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Internal Market, Industry, Entrepreneurship and SMEs

Entrepreneurship and small and medium-sized enterprises (SMEs)

Small and medium-sized enterprises (SMEs) are the backbone of Europe's economy. They represent 99% of all businesses in the EU. They employ around 100 million people, account for more than half of Europe’s GDP and play a key role in adding value in every sector of the economy. SMEs bring innovative solutions to challenges like climate change, resource efficiency and social cohesion and help spread this innovation throughout Europe’s regions. They are therefore central to the EU’s twin transitions to a sustainable and digital economy. They are essential to Europe’s competitiveness and prosperity, industrial ecosystems, economic and technological sovereignty, and resilience to external shocks. 

See the ‘Unleashing the full potential of European SMEs’ factsheet.

Coronavirus response in relation to mitigation of effects on SMEs

The Commission has made liquidity measures available to support European small and medium-sized enterprises (SMEs). The Enterprise Europe Network (EEN) is also helping SMEs through innovation partnerships on areas linked to COVID-19 (such as personal protective equipment and medical equipment) and advice on accessing dedicated European and national financial support. In addition, the Commission is advancing and adapting several measures of the new SME strategy to cushion the impact of the crisis, such as working with EU countries on the enforcement of the Late Payment Directive or cutting red tape.

The Directorate-General for Internal Market, Industry, Entrepreneurship and SMEs plays an important role contributing to the Commission’s economic response to the outbreak, ensuring the exchange of essential protective equipment on the internal market, as well as helping affected industries mitigate the effects of the coronavirus outbreak.

See the European Commission’s Coronavirus response website.

The Commission will also respond to the COVID-crisis with a recovery strategy that aims to build resilience within European supply chains and ecosystems, restore consumer and business confidence, stimulate investment and help the unemployed back to work. The new SME strategy will feed into this recovery strategy and notably support SMEs during the sustainable and digital recovery phase.

See the SME definition.

What the European Commission does for SMEs

SME Strategy

At the centre of the Commission's action is the new SME Strategy for a sustainable and digital Europe. It aims to considerably increase the number of SMEs engaging in sustainable business practices as well as the number of SMEs employing digital technologies. Ultimately, the goal is that Europe becomes the most attractive place to start a small business, make it grow and scale-up in the single market and beyond. More on SME Strategy.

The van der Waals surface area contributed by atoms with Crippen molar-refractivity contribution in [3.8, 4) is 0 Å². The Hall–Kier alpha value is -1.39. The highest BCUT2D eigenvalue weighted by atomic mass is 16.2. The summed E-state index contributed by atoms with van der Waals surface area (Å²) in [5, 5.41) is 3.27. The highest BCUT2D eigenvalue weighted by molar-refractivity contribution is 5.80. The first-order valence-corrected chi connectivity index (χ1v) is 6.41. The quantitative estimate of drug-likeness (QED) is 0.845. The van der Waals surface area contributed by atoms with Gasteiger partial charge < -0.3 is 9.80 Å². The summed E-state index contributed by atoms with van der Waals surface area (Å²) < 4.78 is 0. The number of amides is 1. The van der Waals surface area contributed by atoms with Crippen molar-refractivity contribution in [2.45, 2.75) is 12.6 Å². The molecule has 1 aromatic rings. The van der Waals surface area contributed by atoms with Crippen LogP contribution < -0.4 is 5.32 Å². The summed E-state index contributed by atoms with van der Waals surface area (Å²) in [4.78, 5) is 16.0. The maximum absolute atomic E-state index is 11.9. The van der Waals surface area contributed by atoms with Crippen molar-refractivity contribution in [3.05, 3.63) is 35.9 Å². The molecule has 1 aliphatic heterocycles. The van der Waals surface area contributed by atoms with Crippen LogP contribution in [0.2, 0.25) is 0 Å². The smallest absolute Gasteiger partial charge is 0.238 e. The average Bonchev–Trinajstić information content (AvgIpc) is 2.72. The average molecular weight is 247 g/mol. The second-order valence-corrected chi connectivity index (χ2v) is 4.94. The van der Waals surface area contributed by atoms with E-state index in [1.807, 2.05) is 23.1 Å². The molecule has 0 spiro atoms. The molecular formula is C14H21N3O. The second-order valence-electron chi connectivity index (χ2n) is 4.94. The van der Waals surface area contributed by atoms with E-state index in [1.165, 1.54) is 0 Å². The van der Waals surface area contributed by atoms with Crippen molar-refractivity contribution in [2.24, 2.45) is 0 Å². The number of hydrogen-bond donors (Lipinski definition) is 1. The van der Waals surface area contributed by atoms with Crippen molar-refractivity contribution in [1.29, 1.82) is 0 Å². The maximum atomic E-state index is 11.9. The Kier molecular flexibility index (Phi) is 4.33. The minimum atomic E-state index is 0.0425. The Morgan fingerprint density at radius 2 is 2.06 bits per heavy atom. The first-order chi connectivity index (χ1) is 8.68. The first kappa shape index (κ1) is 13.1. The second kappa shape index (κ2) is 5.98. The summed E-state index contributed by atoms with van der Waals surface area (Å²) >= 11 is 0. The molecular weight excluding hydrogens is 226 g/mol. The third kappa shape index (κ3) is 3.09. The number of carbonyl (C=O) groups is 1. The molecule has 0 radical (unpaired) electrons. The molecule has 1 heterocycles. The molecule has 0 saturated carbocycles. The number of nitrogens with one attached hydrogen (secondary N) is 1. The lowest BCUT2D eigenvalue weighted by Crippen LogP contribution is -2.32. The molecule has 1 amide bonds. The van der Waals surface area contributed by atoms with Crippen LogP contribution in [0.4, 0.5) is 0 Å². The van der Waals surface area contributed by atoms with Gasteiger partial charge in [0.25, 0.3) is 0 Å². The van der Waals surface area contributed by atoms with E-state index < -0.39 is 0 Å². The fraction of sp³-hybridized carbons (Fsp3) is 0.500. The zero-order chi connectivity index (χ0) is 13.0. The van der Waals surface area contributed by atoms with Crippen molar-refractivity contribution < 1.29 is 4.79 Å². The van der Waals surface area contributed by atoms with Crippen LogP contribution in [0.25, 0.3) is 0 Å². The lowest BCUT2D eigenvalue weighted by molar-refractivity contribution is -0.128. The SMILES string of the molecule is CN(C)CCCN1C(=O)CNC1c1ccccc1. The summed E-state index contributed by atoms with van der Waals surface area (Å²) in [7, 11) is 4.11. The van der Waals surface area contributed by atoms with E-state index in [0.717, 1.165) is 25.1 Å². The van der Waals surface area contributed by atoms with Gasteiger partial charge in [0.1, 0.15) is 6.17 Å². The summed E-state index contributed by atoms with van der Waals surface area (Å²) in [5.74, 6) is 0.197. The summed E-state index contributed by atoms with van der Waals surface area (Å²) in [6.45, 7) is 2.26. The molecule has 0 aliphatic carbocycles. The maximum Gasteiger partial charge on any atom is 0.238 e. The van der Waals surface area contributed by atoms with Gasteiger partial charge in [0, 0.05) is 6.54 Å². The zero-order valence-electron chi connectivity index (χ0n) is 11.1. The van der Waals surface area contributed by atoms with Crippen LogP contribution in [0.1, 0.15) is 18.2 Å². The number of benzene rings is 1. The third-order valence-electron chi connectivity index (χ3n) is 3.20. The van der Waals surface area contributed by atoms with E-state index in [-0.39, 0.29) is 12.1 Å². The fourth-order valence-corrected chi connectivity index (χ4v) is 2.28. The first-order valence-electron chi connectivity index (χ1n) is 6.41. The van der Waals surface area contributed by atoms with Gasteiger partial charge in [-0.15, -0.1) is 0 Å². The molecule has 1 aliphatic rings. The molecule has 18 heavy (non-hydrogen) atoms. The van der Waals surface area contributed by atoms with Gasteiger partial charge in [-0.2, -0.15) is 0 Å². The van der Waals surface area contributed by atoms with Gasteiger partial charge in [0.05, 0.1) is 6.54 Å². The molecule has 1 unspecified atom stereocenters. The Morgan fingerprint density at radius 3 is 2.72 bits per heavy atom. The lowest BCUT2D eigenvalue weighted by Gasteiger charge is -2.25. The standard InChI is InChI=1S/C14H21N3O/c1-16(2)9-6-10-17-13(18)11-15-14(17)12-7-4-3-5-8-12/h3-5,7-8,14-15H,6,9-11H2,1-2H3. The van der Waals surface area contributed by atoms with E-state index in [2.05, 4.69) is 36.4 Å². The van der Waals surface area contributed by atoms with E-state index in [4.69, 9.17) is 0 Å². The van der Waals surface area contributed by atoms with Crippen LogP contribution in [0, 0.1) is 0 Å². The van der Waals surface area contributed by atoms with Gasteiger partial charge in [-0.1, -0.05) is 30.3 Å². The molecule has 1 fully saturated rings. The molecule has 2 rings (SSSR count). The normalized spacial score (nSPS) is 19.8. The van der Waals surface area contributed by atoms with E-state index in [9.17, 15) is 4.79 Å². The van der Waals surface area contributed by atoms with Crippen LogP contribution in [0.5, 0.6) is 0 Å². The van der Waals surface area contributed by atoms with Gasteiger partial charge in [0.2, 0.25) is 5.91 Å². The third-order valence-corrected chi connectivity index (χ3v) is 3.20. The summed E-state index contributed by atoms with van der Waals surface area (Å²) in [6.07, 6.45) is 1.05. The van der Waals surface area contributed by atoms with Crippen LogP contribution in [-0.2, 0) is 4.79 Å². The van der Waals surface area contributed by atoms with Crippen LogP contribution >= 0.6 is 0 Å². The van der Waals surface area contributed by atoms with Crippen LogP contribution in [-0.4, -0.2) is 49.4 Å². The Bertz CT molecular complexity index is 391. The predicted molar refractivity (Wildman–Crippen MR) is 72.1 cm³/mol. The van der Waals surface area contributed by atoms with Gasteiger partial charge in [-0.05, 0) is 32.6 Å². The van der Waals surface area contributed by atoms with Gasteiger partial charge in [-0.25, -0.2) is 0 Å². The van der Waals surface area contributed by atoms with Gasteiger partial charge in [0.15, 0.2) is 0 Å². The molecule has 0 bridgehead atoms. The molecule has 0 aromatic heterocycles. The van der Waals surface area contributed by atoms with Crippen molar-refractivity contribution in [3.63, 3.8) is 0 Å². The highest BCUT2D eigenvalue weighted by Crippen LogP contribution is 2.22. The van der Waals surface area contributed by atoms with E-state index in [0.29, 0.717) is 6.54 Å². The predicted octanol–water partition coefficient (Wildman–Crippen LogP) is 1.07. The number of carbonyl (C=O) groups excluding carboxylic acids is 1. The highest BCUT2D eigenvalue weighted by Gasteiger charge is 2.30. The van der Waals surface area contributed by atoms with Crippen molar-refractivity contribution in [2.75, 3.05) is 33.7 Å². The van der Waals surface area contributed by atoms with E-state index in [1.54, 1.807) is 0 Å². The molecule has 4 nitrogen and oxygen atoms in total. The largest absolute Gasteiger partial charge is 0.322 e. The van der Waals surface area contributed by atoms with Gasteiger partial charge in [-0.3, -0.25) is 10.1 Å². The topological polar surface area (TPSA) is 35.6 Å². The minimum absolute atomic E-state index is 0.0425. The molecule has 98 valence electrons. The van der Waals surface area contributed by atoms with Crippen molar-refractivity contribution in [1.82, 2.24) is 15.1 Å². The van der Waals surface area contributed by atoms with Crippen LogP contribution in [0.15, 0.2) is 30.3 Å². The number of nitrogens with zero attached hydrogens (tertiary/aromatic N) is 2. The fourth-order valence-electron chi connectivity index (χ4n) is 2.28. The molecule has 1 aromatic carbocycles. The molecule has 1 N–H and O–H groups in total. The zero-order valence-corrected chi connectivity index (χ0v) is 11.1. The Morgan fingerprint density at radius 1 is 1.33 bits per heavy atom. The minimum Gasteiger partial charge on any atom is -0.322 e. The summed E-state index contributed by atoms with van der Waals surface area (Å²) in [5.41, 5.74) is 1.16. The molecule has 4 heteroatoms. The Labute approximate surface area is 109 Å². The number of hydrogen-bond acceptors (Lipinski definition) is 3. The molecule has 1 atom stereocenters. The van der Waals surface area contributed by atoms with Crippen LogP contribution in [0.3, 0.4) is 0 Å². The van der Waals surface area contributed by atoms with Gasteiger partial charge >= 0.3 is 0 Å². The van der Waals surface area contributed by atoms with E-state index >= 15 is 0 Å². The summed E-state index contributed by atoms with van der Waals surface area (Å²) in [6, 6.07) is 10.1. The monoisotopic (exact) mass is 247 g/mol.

Reduces regulatory burden and improves market access

The SME strategy proposes actions to remove regulatory and practical obstacles to doing business or scaling up within the Single Market and beyond. More on reducing regulatory burden.

The Commission’s priority is also to ensure that enterprises make the most out of cross border activities, both within the EU Single Market and outside the EU. More on SME internationalisation.

Improves access to financing

Access to finance is one of the most pressing issues for many small enterprises. The Commission works on improving the financing environment for SMEs and provides information on funding. More on access to finance.

An EU country partnership for delivery

To deliver results, the new SME Strategy will be underpinned by a robust partnership between the EU and EU countries, including regional and local authorities. The EU SME envoy will work together with national envoys to ensure and monitor the implementation of the strategy and the application of the ‘think small first’ principles in all EU policies. More on EU SME envoys and creating an EU country partnership for delivery.

Supports Entrepreneurship

Entrepreneurship means acting upon opportunities and ideas and transforming them into value for others, which can be financial, cultural, or social. More on entrepreneurship support.

Provides key support, networks and information for SMEs

  • The Your Europe Business Portal is a practical guide to doing business in Europe. It provides entrepreneurs with information and interactive services that help them expand their business abroad.
  • The Enterprise Europe Network helps SMEs and entrepreneurs access market information, overcome legal obstacles, and find potential business partners across Europe.
  • The SME Internationalisation support page provides information on foreign markets and helps European business internationalise their activities.
  • The single portal on Access to Finance helps SMEs find finance supported by the EU.
  • The European Cluster Collaboration Platform offers dynamic mapping of over 1000 profiled cluster organisations worldwide or supports the emergence of new value chains through cross-sectorial cooperation.
  • Erasmus for Young Entrepreneurs is a cross-border exchange programme that gives new or aspiring entrepreneurs the chance to learn from experienced entrepreneurs running small businesses in other participating countries.
  • COSME, the EU Programme for the Competitiveness of Enterprises and SMEs, supports SMEs in accessing finance, markets and creates a business-friendly environment.
  • The SME Assembly, the most significant event for SMEs in Europe, presents different approaches to promoting SME entrepreneurship.